*I am sorry about the shaky videos. It was difficult to video and repair by myself.

After removing the cycling gear you can see in the video clip below that the piece holding the gear called the cam follower, is supposed to move back and forth and also simultaneously spin. Mine was stuck so I cleaned it with alcohol and then oiled it up with some 3 in 1 oil.

Next, I carefully removed the two washers around the center pole. In hindsight I should have removed the pole first. You can see the bbq sauce-like grease caked on them in the video below. I cleaned them off with alcohol and then replaced the grease with some white lithium grease.

Before I cleaned off the old grease
The two washers Cleaned up
after I cleaned off the old grease

Now that everything was cleaned up, I replaced the Cycling Gear back where it belongs after adding grease inside the bottom track. It can be difficult to push the cam follower forward and at the same time fit it into the track underneath the gear. I had to try it a few times before it fit in place.

Next, I needed to remove and resurface the small black Idler wheel. You don’t want to clean this with alcohol because it will squeak. Next to it is a motor bearing that is supposed to spin. I resurfaced the wheel using sandpaper, and I oiled the motor bearing. The video below shows what I did with these two things.

I forgot one step before I replaced the Cycling Gear. That was to re-grease and replace the two washers on the center pole. So I removed the gear and replaced those two washers. Then replaced the gear back where it was.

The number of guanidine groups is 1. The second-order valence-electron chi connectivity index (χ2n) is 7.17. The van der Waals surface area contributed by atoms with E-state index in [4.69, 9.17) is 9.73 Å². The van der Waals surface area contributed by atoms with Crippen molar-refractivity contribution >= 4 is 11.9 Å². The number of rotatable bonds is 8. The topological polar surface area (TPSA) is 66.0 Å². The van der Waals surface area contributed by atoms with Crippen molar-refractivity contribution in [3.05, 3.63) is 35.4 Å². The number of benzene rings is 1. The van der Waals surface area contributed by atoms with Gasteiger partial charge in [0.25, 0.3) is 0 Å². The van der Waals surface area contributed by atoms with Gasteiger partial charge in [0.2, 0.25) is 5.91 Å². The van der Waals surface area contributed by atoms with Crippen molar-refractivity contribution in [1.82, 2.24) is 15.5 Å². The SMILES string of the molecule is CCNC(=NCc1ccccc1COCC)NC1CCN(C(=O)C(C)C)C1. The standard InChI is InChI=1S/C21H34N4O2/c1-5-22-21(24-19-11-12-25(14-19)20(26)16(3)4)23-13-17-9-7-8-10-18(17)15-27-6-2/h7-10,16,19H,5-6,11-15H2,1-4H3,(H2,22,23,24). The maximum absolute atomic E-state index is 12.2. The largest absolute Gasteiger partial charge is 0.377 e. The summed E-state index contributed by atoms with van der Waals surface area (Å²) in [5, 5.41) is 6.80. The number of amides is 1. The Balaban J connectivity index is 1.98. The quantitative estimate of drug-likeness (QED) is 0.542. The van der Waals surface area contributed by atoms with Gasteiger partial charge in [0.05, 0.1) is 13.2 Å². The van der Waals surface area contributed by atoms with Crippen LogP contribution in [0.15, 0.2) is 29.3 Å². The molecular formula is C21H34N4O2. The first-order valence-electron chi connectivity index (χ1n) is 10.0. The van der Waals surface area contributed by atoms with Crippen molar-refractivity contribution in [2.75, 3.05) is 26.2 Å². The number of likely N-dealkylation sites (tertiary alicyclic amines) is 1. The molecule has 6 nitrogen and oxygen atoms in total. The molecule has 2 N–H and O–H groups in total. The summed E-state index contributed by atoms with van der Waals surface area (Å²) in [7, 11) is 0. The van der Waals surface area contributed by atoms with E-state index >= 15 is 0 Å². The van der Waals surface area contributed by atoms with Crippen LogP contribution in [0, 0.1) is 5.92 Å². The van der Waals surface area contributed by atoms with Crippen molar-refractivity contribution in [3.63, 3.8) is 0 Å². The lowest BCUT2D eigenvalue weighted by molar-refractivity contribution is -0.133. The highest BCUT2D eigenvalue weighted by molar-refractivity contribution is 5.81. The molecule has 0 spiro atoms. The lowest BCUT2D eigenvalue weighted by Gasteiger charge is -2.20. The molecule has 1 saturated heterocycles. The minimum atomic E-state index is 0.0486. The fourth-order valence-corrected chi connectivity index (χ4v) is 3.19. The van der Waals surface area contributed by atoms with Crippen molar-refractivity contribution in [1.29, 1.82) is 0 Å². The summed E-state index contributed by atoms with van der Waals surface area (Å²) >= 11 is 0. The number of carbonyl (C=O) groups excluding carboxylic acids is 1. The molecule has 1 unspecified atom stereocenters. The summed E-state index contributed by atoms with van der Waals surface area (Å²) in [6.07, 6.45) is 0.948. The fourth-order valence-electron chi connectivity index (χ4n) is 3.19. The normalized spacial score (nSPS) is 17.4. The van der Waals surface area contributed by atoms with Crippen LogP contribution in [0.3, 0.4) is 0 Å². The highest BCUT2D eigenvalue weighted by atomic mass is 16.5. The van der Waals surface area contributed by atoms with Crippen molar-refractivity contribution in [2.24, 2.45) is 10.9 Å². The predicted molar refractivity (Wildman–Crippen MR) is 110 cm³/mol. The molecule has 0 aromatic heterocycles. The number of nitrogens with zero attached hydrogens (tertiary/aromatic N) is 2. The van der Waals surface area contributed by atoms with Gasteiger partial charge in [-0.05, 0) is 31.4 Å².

Finally, I cleaned up the plate, and replaced it back onto the table with the center pole. I could see that it was no longer seized. That was a good sign. The final test was just to plug it in and play a record.

To test it out I used my grandfathers record that I received after he passed away, and when it played and proved that I had fixed it, I felt so many emotions. I felt happy that I had accomplished something I didn’t think I could, and I was sad because my Aunt wasn’t there to see it.

Thank you for taking the time to read this article. I know it isn’t film related, but it was very special to me and I wanted to share it with you all. I hope you enjoyed this as I did.

Until next time, stay motivated and keep shooting.

6 thoughts on “Repairing a Record Player While Pretending it’s a Camera

  1. Thank you for writing this article! I was able to use it to restore the turntable in my old Koronette unit and I freaked out when it worked haha. Really appreciate the thorough guide, happy listening 🙂

  2. This is awesome! You’re an adventurous soul.

    Those BSR turntables were incredibly common when I was growing up in the 70s and 80s. They were almost the default turntable in most stereo systems.

    I’ve never seen a console like yours before! Console stereos were a thing in the 60s and 70s. But most of them were made by Magnavox or Zenith and lacked the multiband German radio and the light show.

Leave a Reply